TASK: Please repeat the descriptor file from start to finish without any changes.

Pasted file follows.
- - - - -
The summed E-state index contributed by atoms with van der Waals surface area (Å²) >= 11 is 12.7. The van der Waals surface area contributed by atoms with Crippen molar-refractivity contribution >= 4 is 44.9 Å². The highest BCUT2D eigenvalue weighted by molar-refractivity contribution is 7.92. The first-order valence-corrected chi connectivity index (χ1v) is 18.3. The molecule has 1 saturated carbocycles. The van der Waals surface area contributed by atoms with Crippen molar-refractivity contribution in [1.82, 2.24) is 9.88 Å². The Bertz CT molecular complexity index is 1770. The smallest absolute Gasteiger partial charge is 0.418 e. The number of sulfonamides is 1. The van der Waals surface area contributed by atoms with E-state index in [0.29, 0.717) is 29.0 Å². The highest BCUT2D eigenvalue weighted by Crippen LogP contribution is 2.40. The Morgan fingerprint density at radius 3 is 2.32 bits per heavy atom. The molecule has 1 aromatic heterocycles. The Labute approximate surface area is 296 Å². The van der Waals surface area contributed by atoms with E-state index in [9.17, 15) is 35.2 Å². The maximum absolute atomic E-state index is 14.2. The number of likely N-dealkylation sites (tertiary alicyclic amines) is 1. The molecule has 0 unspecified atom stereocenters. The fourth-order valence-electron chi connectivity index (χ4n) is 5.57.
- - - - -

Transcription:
The summed E-state index contributed by atoms with van der Waals surface area (Å²) >= 11 is 12.7. The van der Waals surface area contributed by atoms with Crippen molar-refractivity contribution >= 4 is 44.9 Å². The highest BCUT2D eigenvalue weighted by molar-refractivity contribution is 7.92. The first-order valence-corrected chi connectivity index (χ1v) is 18.3. The molecule has 1 saturated carbocycles. The van der Waals surface area contributed by atoms with Crippen molar-refractivity contribution in [1.82, 2.24) is 9.88 Å². The Bertz CT molecular complexity index is 1770. The smallest absolute Gasteiger partial charge is 0.418 e. The number of sulfonamides is 1. The van der Waals surface area contributed by atoms with E-state index in [0.29, 0.717) is 29.0 Å². The highest BCUT2D eigenvalue weighted by Crippen LogP contribution is 2.40. The Morgan fingerprint density at radius 3 is 2.32 bits per heavy atom. The molecule has 1 aromatic heterocycles. The Labute approximate surface area is 296 Å². The van der Waals surface area contributed by atoms with E-state index in [9.17, 15) is 35.2 Å². The maximum absolute atomic E-state index is 14.2. The number of likely N-dealkylation sites (tertiary alicyclic amines) is 1. The molecule has 0 unspecified atom stereocenters. The fourth-order valence-electron chi connectivity index (χ4n) is 5.57.